Live Review: Chris Cornell, Dave Leaupepe

7 December 2015 | 1:30 pm | Annelise Ball

"Punters walk out, ears ringing, knowing Chris Cornell is a truly masterful soundsmith indeed."

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Gang Of Youths frontman Dave Leaupepe makes no secret of the fact he's "fucking shitting himself" opening solo for Chris Cornell at Palais Theatre. The sympathetic crowd cheers him along nonetheless in the intimate knowledge he's "almost sharted" and his "balls are sweating". First song Strange Diseases is a poignant and powerful tribute to a girl fighting cancer, while the howling Vital Signs sets the mood perfectly for what's coming up next.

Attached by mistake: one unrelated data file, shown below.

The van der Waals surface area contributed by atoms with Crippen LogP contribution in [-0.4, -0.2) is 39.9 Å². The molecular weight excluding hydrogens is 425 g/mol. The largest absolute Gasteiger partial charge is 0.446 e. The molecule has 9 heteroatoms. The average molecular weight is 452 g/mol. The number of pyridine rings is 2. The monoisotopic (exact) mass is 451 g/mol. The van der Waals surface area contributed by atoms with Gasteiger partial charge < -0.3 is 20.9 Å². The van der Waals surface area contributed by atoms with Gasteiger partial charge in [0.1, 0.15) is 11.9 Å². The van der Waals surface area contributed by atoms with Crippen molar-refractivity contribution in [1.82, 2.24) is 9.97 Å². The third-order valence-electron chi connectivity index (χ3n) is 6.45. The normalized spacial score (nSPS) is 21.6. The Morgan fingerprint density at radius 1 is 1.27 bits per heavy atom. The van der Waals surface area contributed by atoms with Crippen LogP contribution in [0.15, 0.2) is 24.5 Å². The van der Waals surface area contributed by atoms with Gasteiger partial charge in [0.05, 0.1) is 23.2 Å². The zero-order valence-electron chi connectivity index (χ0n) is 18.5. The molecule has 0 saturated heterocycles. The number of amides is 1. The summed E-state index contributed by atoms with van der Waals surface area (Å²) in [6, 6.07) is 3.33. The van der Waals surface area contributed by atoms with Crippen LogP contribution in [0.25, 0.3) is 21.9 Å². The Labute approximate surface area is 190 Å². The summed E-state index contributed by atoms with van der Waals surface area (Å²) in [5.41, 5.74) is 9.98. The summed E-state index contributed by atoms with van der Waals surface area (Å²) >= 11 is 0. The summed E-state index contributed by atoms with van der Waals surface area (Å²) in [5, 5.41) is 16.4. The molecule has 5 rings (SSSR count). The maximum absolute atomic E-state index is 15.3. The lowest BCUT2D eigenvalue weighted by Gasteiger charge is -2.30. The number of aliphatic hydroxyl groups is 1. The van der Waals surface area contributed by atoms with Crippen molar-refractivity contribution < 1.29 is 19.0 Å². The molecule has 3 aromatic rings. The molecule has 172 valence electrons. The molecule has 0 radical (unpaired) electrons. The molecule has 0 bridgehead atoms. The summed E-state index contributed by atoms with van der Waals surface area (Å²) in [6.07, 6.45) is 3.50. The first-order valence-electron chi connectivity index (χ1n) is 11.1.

Legendary Soundgarden frontman Chris Cornell strides on stage to begin two-and-a-half hours' worth of solo acoustic supremacy. Cornell chats with the crowd before pouring his heart and soul into openers Before We Disappear and Can't Change Me, with an illustrated blood red heart glowing fittingly behind him on the stage. Cellist Bryan Gibson adds soaring strings to the bluesy As Hope And Promise Fade next. Proudly declaring himself to be "a bit of cunt", Cornell shares that one of the "cunty" things he likes to do is "take songs and fuck them up", before he slings on the harmonica and starts singing Bob Dylan's The Times They Are A-Changin' absolutely beautifully. Prince's Nothing Compares 2 U and Led Zeppelin's Thank You are also covered throughout the set with zero cunty fucked-upness evident. And Johnny Cash's version of Soundgarden's Rusty Cage is also included. Gibson adds some mandolin magic to Nearly Forgot My Broken Heart before doing some mad cello strumming and plucking on the Soundgarden track Fell On Black Days, which ends in Cornell screeching like a desperate madman. Soundgarden's Blow Up The Outside World takes the intensity up further, leaving punters in awe at the raw power of just one man, wielding one guitar, singing his absolute guts out. Casino Royale soundtrack You Know My Name gets a run, before undisputed Soundgarden classic Black Hole Sun rings out like the sound of an old friend's voice. Furious guitar and cello strumming on the two crescendos in The Beatles' A Day In The Life send punters wild within an ear-splitting soundscape not too unlike a Grand Prix. Finishing with Scream, a promised request for Josephine, and Higher Truth performed in tribute to Stone Temple Pilots' recently passed Scott Weiland, Cornell ends by looping the guitar track into a ghostly frenzy of sound before lifting the needle on an onstage turntable to add God only knows what else. Punters walk out, ears ringing, knowing Chris Cornell is a truly masterful soundsmith indeed.